stormy symphonies of royal orchestras, beneath the rushing bow of
their lord and leader. Into lonely prisons with improvident
artists; into convents from which arose, day and night, the holy
hymns with which its tones were blended; and back again to orgies
in which it learned to howl and laugh as if a legion of devils were
shut up in it; then again to the gentle dilettante who calmed it
down with easy melodies until it answered him softly as in the days
of the old maestros. And so given into our hands, its pores all
full of music; stained, like the meerschaum, through and through,
with the concentrated hue and sweetness of all the harmonies which
have kindled and faded on its strings.

Now I tell you a poem must be kept AND USED, like a meerschaum, or
a violin. A poem is just as porous as the meerschaum;--the more
porous it is, the better. I mean to say that a genuine poem is
capable of absorbing an indefinite amount of the essence of our own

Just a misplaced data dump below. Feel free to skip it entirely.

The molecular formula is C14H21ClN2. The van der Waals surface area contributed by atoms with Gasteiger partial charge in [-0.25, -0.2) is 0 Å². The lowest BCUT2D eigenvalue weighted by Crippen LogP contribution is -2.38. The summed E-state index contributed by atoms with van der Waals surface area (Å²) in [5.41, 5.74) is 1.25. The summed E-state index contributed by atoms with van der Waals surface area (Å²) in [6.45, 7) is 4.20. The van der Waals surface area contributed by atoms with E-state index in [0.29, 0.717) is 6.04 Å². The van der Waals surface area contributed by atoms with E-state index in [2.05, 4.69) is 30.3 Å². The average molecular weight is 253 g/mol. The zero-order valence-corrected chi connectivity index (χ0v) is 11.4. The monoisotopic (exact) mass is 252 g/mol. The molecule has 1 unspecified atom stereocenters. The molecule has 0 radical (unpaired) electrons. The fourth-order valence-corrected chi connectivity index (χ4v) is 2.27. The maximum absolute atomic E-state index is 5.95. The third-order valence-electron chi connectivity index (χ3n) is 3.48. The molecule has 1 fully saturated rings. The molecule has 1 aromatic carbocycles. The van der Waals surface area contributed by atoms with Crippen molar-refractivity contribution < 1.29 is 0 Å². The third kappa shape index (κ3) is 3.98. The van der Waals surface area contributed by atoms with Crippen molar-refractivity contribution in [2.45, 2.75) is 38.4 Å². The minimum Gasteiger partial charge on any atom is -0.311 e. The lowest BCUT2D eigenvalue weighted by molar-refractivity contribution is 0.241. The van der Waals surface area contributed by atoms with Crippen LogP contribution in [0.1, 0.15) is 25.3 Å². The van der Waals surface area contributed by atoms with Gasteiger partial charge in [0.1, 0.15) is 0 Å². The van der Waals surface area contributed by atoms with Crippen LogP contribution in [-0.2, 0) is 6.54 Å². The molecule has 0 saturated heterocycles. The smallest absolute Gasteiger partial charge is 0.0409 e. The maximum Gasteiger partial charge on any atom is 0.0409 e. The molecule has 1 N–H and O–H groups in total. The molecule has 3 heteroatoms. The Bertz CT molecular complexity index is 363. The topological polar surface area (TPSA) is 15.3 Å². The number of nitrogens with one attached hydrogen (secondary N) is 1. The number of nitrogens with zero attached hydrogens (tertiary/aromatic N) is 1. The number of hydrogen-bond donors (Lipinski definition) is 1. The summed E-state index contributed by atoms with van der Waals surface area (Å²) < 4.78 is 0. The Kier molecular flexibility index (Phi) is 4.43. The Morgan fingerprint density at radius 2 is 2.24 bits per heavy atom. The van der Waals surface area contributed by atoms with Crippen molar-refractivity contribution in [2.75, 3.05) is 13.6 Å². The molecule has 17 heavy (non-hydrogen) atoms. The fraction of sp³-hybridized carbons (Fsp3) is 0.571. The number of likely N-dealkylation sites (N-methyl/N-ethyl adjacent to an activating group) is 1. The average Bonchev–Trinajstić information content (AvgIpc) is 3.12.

humanity,--its tenderness, its heroism, its regrets, its
aspirations, so as to be gradually stained through with a divine
secondary color derived from ourselves. So you see it must take
time to bring the sentiment of a poem into harmony with our nature,
by staining ourselves through every thought and image our being can

Then again as to the mere music of a new poem; why, who can expect
anything more from that than from the music of a violin fresh from
the maker's hands? Now you know very well that there are no less
than fifty-eight different pieces in a violin. These pieces are
strangers to each other, and it takes a century, more or less, to
make them thoroughly acquainted. At last they learn to vibrate in
harmony, and the instrument becomes an organic whole, as if it were
a great seed-capsule which had grown from a garden-bed in Cremona,
or elsewhere. Besides, the wood is juicy and full of sap for fifty
years or so, but at the end of fifty or a hundred more gets
tolerably dry and comparatively resonant.

Don't you see that all this is just as true of a poem? Counting
each word as a piece, there are more pieces in an average copy of
verses than in a violin. The poet has forced all these words
together, and fastened them, and they don't understand it at first.
But let the poem be repeated aloud and murmured over in the mind's
muffled whisper often enough, and at length the parts become knit